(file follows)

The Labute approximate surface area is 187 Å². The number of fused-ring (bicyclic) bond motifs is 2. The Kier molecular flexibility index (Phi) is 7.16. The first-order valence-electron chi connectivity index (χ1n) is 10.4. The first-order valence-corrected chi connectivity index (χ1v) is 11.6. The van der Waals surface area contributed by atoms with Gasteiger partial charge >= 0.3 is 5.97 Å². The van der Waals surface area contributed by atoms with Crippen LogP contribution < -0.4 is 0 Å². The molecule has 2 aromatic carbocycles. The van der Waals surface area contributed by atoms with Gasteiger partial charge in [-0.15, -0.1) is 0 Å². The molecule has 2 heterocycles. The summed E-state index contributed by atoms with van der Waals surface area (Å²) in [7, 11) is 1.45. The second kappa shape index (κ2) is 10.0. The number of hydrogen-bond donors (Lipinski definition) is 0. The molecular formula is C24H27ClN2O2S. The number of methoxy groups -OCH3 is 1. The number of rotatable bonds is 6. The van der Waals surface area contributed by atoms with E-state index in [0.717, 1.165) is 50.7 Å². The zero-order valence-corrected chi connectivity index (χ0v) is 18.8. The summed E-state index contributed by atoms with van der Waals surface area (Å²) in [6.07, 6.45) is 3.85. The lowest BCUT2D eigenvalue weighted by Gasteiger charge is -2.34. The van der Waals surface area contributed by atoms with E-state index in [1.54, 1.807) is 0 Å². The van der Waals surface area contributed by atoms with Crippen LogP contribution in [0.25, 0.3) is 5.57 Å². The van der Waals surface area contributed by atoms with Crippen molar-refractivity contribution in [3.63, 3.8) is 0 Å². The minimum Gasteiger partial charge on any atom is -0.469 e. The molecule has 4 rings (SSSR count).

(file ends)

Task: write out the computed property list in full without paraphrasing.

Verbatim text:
The Labute approximate surface area is 187 Å². The number of fused-ring (bicyclic) bond motifs is 2. The Kier molecular flexibility index (Phi) is 7.16. The first-order valence-electron chi connectivity index (χ1n) is 10.4. The first-order valence-corrected chi connectivity index (χ1v) is 11.6. The van der Waals surface area contributed by atoms with Gasteiger partial charge >= 0.3 is 5.97 Å². The van der Waals surface area contributed by atoms with Crippen LogP contribution < -0.4 is 0 Å². The molecule has 2 aromatic carbocycles. The van der Waals surface area contributed by atoms with Gasteiger partial charge in [-0.15, -0.1) is 0 Å². The molecule has 2 heterocycles. The summed E-state index contributed by atoms with van der Waals surface area (Å²) in [7, 11) is 1.45. The second kappa shape index (κ2) is 10.0. The number of hydrogen-bond donors (Lipinski definition) is 0. The molecular formula is C24H27ClN2O2S. The number of methoxy groups -OCH3 is 1. The number of rotatable bonds is 6. The van der Waals surface area contributed by atoms with E-state index in [0.717, 1.165) is 50.7 Å². The zero-order valence-corrected chi connectivity index (χ0v) is 18.8. The summed E-state index contributed by atoms with van der Waals surface area (Å²) in [6.07, 6.45) is 3.85. The lowest BCUT2D eigenvalue weighted by Gasteiger charge is -2.34. The van der Waals surface area contributed by atoms with E-state index in [1.54, 1.807) is 0 Å². The van der Waals surface area contributed by atoms with Crippen LogP contribution in [0.25, 0.3) is 5.57 Å². The van der Waals surface area contributed by atoms with Crippen molar-refractivity contribution in [3.63, 3.8) is 0 Å². The minimum Gasteiger partial charge on any atom is -0.469 e. The molecule has 4 rings (SSSR count).